Photo of a telegram sent to the Secretary of State for Scotland pointed out that the Queen was the first Queen Elizabeth to reign in Scotland, 1952

A light-hearted telegram sent to the Secretary of State for Scotland
pointed out that the Queen was the first Queen Elizabeth to reign in Scotland, 1952
Crown copyright, National Records of Scotland, HH91/627

Constitutional role in Scotland

Her Majesty is Queen of the United Kingdom, but the 1707 Act of Union provided for certain powers of the monarch to endure in Scotland. For instance, a separate Scottish seal continues to be used to signify the Queen’s approval of official appointments in Scotland and of the passing of new laws by the Scottish Parliament. Nowadays the First Minister of Scotland is Keeper of the Great Seal, and the Keeper of the Registers of Scotland has custody of the seal matrix as deputy to the First Minister. 

Royal Commissions are given under the Great Seal of Scotland. The original warrant is ‘superscribed’ by the Queen with her signature. The example here dates from 1996, when the Queen appointed four officials to be commissioners to guard the Stone of Scone on its return from Westminster Abbey to Edinburgh.

Commission to officers of state to guard the Stone of Scone, 1996
Crown copyright, National Records of Scotland, C9/51/161

Before an act of the Scottish Parliament can become law the Queen has to give her assent. To do this she signs ‘letters patent’ under the Great Seal of Scotland. Expert conservators in National Records of Scotland assist in the physical preparation of all letters patent. The Great Seal matrix, which was created at the Queen’s accession, is used to cast a double-sided wax seal that is attached to official documents by a ribbon. A conservator hand crafts every seal using traditional beeswax.

Great Seal matrix and cast for royal letters patent, 2007
Crown copyright, National Records of Scotland

Royal residences in Scotland 

The Queen continues to use the ancient royal palace of Holyroodhouse when in residence in Edinburgh. Balmoral in Aberdeenshire is the Queen’s beloved family home, created by Queen Victoria and Prince Albert as the royal family’s private retreat in Scotland. The Queen takes a personal interest in those living and working at Balmoral, many of whose families have a tradition of serving the royal family there.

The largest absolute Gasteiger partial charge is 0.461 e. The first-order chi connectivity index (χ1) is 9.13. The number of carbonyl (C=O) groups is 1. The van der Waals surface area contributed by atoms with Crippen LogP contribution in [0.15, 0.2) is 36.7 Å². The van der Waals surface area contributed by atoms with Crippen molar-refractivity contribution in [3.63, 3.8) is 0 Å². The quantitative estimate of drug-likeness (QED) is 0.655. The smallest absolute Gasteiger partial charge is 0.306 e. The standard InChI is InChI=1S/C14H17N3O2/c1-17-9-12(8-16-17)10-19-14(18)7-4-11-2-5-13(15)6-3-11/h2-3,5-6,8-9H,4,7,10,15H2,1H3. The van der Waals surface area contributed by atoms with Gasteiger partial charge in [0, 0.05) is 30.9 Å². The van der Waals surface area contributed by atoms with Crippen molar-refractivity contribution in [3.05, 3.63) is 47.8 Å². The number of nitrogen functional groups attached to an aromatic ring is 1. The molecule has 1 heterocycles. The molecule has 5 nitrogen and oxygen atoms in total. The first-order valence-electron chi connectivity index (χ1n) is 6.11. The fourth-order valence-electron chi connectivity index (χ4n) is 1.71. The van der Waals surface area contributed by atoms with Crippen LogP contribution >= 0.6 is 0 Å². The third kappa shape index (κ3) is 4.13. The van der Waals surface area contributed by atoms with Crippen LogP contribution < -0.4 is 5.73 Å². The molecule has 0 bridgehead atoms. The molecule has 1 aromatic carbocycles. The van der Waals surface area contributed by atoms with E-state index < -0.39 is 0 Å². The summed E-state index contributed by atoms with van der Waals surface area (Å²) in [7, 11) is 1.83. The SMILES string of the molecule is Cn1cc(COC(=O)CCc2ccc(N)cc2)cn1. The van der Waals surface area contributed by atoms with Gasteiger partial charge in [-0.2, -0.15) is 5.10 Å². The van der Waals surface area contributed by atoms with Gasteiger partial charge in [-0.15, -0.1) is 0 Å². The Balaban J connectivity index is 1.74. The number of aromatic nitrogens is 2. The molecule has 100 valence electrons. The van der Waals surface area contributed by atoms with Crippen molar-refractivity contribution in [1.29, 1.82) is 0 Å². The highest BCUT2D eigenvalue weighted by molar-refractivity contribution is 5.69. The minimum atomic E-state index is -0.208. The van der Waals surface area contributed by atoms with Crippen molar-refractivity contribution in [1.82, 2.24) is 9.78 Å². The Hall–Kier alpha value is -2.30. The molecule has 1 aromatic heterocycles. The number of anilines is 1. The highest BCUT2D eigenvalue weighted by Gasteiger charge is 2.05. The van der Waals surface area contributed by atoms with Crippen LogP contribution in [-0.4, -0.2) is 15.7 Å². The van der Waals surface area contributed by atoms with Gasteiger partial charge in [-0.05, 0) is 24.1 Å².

Estate staff and tenants in the Valuation Rolls for Balmoral, 1915-16
Crown copyright, National Records of Scotland, VR87/109/75

Learn more about the royal family and the Balmoral estate.

Ruling the Waves

The Royal Yacht ‘Britannia’ was launched by HM Queen at John Brown’s shipyard in Clydebank on 16 April 1953.  A crowd of more than 30,000 at the dockside sang Rule Britannia. ‘Britannia’ carried the Queen and her family on many happy voyages in Scottish waters and around the world until the vessel was de-commissioned in 1997. 

The Queen and the Duke of Edinburgh at the launch of Britannia, 1953
Upper Clyde Shipbuilders Collection, Crown copyright, National Records of Scotland, UCS1/118/691

The Cunard liner ‘Queen Elizabeth 2’ was completed by John Brown’s Shipyard at Clydebank in 1967. The previous ‘Queen Elizabeth’ was built in the 1930’s and named after the Queen’s mother, Queen Consort of George VI. The Queen launched the QE2 on 27 September 1967. For images of the launch see our Image Gallery.


Earlier milestones in the Queen’s long reign have been the occasion of public celebration and congratulation by citizens and institutions alike. In 1977 the Silver Jubilee of her accession to the throne was marked throughout Britain. Among the loyal addresses from bodies with a royal charter was one from the Royal Scottish Academy of Painting, Sculpture and Architecture, signed by its president, the painter Sir Robin Philipson. It thanks the Queen and Prince Philip for their ‘great encouragement to the flowering of the arts in Scotland.’ Prince Philip, a well-known patron of the arts, became an honorary academician in 1963. 

Royal address by the Royal Scottish Academy of
Painting, Sculpture and Architecture, 1977
Crown copyright, National Records of Scotland, HH91/53/27

Royal  visits to H M General Register House

Her Majesty the Queen has fulfilled countless engagements on her many royal visits to Scotland. She has visited General Register House three times: first on 27 June 1952 during her first official visit to Scotland as Queen, secondly to mark the bicentenary of the building on 2 July 1974, and latterly to open the ScotlandsPeople Centre on 4 July 2008. 

The Queen with Sir James Fergusson of Kilkerran, Keeper
of the Records, at General Register House, 1952
Crown copyright, National Records of Scotland, SRO21/9/8

The Queen visiting General Register House in 2008.
Crown copyright, National Records of Scotland

The Queen’s signature in the General Register House
visitor’s book, 4 July 2008
Crown copyright, National Records of Scotland